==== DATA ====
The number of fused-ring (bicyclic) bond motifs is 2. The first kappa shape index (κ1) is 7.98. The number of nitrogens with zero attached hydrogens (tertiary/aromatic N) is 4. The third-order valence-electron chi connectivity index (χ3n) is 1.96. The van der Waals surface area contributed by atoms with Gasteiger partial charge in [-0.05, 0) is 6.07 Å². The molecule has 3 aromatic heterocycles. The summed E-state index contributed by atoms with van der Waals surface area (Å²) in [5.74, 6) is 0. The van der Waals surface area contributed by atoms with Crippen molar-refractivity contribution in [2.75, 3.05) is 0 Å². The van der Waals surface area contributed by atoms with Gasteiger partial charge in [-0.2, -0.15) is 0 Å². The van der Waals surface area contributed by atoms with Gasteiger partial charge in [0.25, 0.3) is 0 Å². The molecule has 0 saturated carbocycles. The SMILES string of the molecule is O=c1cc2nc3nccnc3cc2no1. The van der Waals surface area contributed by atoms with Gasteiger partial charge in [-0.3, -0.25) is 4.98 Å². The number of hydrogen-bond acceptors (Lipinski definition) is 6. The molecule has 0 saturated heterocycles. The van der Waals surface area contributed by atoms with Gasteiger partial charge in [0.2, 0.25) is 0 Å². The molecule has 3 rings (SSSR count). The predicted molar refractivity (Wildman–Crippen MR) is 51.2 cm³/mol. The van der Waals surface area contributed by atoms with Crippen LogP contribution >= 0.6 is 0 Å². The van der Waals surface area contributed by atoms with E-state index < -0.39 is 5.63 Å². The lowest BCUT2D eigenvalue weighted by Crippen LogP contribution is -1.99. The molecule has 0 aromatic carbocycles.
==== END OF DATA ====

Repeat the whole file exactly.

The number of fused-ring (bicyclic) bond motifs is 2. The first kappa shape index (κ1) is 7.98. The number of nitrogens with zero attached hydrogens (tertiary/aromatic N) is 4. The third-order valence-electron chi connectivity index (χ3n) is 1.96. The van der Waals surface area contributed by atoms with Gasteiger partial charge in [-0.05, 0) is 6.07 Å². The molecule has 3 aromatic heterocycles. The summed E-state index contributed by atoms with van der Waals surface area (Å²) in [5.74, 6) is 0. The van der Waals surface area contributed by atoms with Crippen molar-refractivity contribution in [2.75, 3.05) is 0 Å². The van der Waals surface area contributed by atoms with Gasteiger partial charge in [-0.2, -0.15) is 0 Å². The van der Waals surface area contributed by atoms with Gasteiger partial charge in [0.25, 0.3) is 0 Å². The molecule has 0 saturated carbocycles. The SMILES string of the molecule is O=c1cc2nc3nccnc3cc2no1. The van der Waals surface area contributed by atoms with Gasteiger partial charge in [-0.3, -0.25) is 4.98 Å². The number of hydrogen-bond acceptors (Lipinski definition) is 6. The molecule has 0 saturated heterocycles. The van der Waals surface area contributed by atoms with Gasteiger partial charge in [0.2, 0.25) is 0 Å². The molecule has 3 rings (SSSR count). The predicted molar refractivity (Wildman–Crippen MR) is 51.2 cm³/mol. The van der Waals surface area contributed by atoms with Crippen LogP contribution >= 0.6 is 0 Å². The van der Waals surface area contributed by atoms with E-state index < -0.39 is 5.63 Å². The lowest BCUT2D eigenvalue weighted by Crippen LogP contribution is -1.99. The molecule has 0 aromatic carbocycles.